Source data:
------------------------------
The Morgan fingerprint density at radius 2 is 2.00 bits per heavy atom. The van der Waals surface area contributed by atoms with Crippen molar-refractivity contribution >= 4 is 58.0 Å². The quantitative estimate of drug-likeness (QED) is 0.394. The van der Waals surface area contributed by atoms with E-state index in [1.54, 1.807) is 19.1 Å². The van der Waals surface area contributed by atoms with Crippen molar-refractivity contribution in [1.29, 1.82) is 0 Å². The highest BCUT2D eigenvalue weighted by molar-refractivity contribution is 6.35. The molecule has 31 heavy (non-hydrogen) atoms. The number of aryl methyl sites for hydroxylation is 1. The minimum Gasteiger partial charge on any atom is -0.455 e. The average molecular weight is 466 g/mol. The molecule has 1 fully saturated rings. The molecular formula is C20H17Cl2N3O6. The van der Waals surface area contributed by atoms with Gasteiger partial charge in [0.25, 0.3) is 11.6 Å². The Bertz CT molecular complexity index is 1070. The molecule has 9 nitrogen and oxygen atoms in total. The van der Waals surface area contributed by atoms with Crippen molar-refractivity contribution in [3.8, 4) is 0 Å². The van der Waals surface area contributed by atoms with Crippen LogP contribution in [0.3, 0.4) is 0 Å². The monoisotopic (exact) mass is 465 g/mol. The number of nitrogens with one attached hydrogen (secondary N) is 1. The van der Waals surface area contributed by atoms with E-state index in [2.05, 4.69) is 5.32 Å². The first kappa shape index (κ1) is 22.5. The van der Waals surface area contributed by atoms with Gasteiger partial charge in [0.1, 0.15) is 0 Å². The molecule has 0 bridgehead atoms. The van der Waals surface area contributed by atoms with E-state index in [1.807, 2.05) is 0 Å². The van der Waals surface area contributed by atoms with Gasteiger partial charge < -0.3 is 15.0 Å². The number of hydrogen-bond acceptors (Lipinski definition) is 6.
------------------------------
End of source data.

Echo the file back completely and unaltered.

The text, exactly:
The Morgan fingerprint density at radius 2 is 2.00 bits per heavy atom. The van der Waals surface area contributed by atoms with Crippen molar-refractivity contribution >= 4 is 58.0 Å². The quantitative estimate of drug-likeness (QED) is 0.394. The van der Waals surface area contributed by atoms with E-state index in [1.54, 1.807) is 19.1 Å². The van der Waals surface area contributed by atoms with Crippen molar-refractivity contribution in [1.29, 1.82) is 0 Å². The highest BCUT2D eigenvalue weighted by molar-refractivity contribution is 6.35. The molecule has 31 heavy (non-hydrogen) atoms. The number of aryl methyl sites for hydroxylation is 1. The minimum Gasteiger partial charge on any atom is -0.455 e. The average molecular weight is 466 g/mol. The molecule has 1 fully saturated rings. The molecular formula is C20H17Cl2N3O6. The van der Waals surface area contributed by atoms with Gasteiger partial charge in [0.25, 0.3) is 11.6 Å². The Bertz CT molecular complexity index is 1070. The molecule has 9 nitrogen and oxygen atoms in total. The van der Waals surface area contributed by atoms with Crippen molar-refractivity contribution in [3.8, 4) is 0 Å². The van der Waals surface area contributed by atoms with Crippen LogP contribution in [0.3, 0.4) is 0 Å². The monoisotopic (exact) mass is 465 g/mol. The number of nitrogens with one attached hydrogen (secondary N) is 1. The van der Waals surface area contributed by atoms with E-state index in [2.05, 4.69) is 5.32 Å². The first kappa shape index (κ1) is 22.5. The van der Waals surface area contributed by atoms with Gasteiger partial charge in [0.1, 0.15) is 0 Å². The molecule has 0 bridgehead atoms. The van der Waals surface area contributed by atoms with E-state index in [1.807, 2.05) is 0 Å². The van der Waals surface area contributed by atoms with Gasteiger partial charge < -0.3 is 15.0 Å². The number of hydrogen-bond acceptors (Lipinski definition) is 6.